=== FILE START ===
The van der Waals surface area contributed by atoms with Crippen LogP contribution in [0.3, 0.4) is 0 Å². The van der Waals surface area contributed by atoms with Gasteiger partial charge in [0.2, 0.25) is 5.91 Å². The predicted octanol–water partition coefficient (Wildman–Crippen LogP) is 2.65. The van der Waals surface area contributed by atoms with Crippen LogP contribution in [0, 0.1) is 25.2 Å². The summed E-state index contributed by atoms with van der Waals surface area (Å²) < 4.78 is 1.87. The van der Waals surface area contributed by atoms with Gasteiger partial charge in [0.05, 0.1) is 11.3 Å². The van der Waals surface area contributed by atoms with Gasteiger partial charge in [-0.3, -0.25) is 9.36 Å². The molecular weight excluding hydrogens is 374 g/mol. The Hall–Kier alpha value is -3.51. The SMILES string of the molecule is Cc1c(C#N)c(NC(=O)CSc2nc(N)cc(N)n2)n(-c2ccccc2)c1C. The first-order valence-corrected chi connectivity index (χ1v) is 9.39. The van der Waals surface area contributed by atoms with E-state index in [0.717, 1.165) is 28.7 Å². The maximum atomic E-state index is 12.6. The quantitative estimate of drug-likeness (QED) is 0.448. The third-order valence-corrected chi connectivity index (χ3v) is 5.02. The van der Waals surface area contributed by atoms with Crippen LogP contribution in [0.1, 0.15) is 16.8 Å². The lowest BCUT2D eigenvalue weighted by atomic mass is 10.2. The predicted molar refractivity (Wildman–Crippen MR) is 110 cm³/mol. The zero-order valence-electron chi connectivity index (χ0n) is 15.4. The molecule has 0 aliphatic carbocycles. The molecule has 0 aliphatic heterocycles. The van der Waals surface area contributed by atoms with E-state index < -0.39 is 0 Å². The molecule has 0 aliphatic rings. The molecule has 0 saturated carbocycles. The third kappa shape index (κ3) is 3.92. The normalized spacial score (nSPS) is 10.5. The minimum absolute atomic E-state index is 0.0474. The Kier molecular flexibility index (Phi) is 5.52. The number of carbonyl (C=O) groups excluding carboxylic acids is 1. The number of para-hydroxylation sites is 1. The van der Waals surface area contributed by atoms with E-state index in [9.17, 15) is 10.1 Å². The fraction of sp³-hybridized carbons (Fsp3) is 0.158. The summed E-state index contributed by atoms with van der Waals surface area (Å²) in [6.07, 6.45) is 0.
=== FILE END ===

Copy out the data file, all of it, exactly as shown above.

The van der Waals surface area contributed by atoms with Crippen LogP contribution in [0.3, 0.4) is 0 Å². The van der Waals surface area contributed by atoms with Gasteiger partial charge in [0.2, 0.25) is 5.91 Å². The predicted octanol–water partition coefficient (Wildman–Crippen LogP) is 2.65. The van der Waals surface area contributed by atoms with Crippen LogP contribution in [0, 0.1) is 25.2 Å². The summed E-state index contributed by atoms with van der Waals surface area (Å²) < 4.78 is 1.87. The van der Waals surface area contributed by atoms with Gasteiger partial charge in [0.05, 0.1) is 11.3 Å². The van der Waals surface area contributed by atoms with Gasteiger partial charge in [-0.3, -0.25) is 9.36 Å². The molecular weight excluding hydrogens is 374 g/mol. The Hall–Kier alpha value is -3.51. The SMILES string of the molecule is Cc1c(C#N)c(NC(=O)CSc2nc(N)cc(N)n2)n(-c2ccccc2)c1C. The first-order valence-corrected chi connectivity index (χ1v) is 9.39. The van der Waals surface area contributed by atoms with E-state index in [0.717, 1.165) is 28.7 Å². The maximum atomic E-state index is 12.6. The quantitative estimate of drug-likeness (QED) is 0.448. The third-order valence-corrected chi connectivity index (χ3v) is 5.02. The van der Waals surface area contributed by atoms with Crippen LogP contribution in [0.1, 0.15) is 16.8 Å². The lowest BCUT2D eigenvalue weighted by atomic mass is 10.2. The predicted molar refractivity (Wildman–Crippen MR) is 110 cm³/mol. The zero-order valence-electron chi connectivity index (χ0n) is 15.4. The molecule has 0 aliphatic carbocycles. The molecule has 0 aliphatic heterocycles. The van der Waals surface area contributed by atoms with E-state index < -0.39 is 0 Å². The molecule has 0 aliphatic rings. The molecule has 0 saturated carbocycles. The third kappa shape index (κ3) is 3.92. The normalized spacial score (nSPS) is 10.5. The minimum absolute atomic E-state index is 0.0474. The Kier molecular flexibility index (Phi) is 5.52. The number of carbonyl (C=O) groups excluding carboxylic acids is 1. The number of para-hydroxylation sites is 1. The van der Waals surface area contributed by atoms with E-state index in [9.17, 15) is 10.1 Å². The fraction of sp³-hybridized carbons (Fsp3) is 0.158. The summed E-state index contributed by atoms with van der Waals surface area (Å²) in [6.07, 6.45) is 0.